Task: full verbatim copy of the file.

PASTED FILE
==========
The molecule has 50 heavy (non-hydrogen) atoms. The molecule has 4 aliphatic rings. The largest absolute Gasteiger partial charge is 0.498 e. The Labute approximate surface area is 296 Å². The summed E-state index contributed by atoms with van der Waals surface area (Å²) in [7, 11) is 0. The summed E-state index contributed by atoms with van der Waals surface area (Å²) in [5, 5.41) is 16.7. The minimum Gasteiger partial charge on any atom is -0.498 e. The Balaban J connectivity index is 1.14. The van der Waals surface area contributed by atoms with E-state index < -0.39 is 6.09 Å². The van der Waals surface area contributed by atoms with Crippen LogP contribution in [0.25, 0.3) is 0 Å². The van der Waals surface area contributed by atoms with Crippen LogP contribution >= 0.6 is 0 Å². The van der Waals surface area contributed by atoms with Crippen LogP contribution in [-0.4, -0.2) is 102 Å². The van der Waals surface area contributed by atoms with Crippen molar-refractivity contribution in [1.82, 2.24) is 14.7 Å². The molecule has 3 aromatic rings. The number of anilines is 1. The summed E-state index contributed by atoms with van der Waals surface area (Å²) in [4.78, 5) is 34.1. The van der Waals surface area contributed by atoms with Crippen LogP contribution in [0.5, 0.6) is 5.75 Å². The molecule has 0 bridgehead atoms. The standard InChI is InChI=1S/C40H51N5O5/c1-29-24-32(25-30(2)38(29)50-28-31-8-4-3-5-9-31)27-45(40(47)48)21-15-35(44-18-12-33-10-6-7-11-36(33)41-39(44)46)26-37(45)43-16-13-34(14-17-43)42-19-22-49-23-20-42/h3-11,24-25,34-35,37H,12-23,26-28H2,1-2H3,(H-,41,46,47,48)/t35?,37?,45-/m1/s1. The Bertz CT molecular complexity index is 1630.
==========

The molecule has 50 heavy (non-hydrogen) atoms. The molecule has 4 aliphatic rings. The largest absolute Gasteiger partial charge is 0.498 e. The Labute approximate surface area is 296 Å². The summed E-state index contributed by atoms with van der Waals surface area (Å²) in [7, 11) is 0. The summed E-state index contributed by atoms with van der Waals surface area (Å²) in [5, 5.41) is 16.7. The minimum Gasteiger partial charge on any atom is -0.498 e. The Balaban J connectivity index is 1.14. The van der Waals surface area contributed by atoms with E-state index < -0.39 is 6.09 Å². The van der Waals surface area contributed by atoms with Crippen LogP contribution in [0.25, 0.3) is 0 Å². The van der Waals surface area contributed by atoms with Crippen LogP contribution >= 0.6 is 0 Å². The van der Waals surface area contributed by atoms with Crippen LogP contribution in [-0.4, -0.2) is 102 Å². The van der Waals surface area contributed by atoms with Crippen molar-refractivity contribution in [1.82, 2.24) is 14.7 Å². The molecule has 3 aromatic rings. The number of anilines is 1. The summed E-state index contributed by atoms with van der Waals surface area (Å²) in [4.78, 5) is 34.1. The van der Waals surface area contributed by atoms with Crippen LogP contribution in [0.5, 0.6) is 5.75 Å². The molecule has 0 bridgehead atoms. The standard InChI is InChI=1S/C40H51N5O5/c1-29-24-32(25-30(2)38(29)50-28-31-8-4-3-5-9-31)27-45(40(47)48)21-15-35(44-18-12-33-10-6-7-11-36(33)41-39(44)46)26-37(45)43-16-13-34(14-17-43)42-19-22-49-23-20-42/h3-11,24-25,34-35,37H,12-23,26-28H2,1-2H3,(H-,41,46,47,48)/t35?,37?,45-/m1/s1. The Bertz CT molecular complexity index is 1630.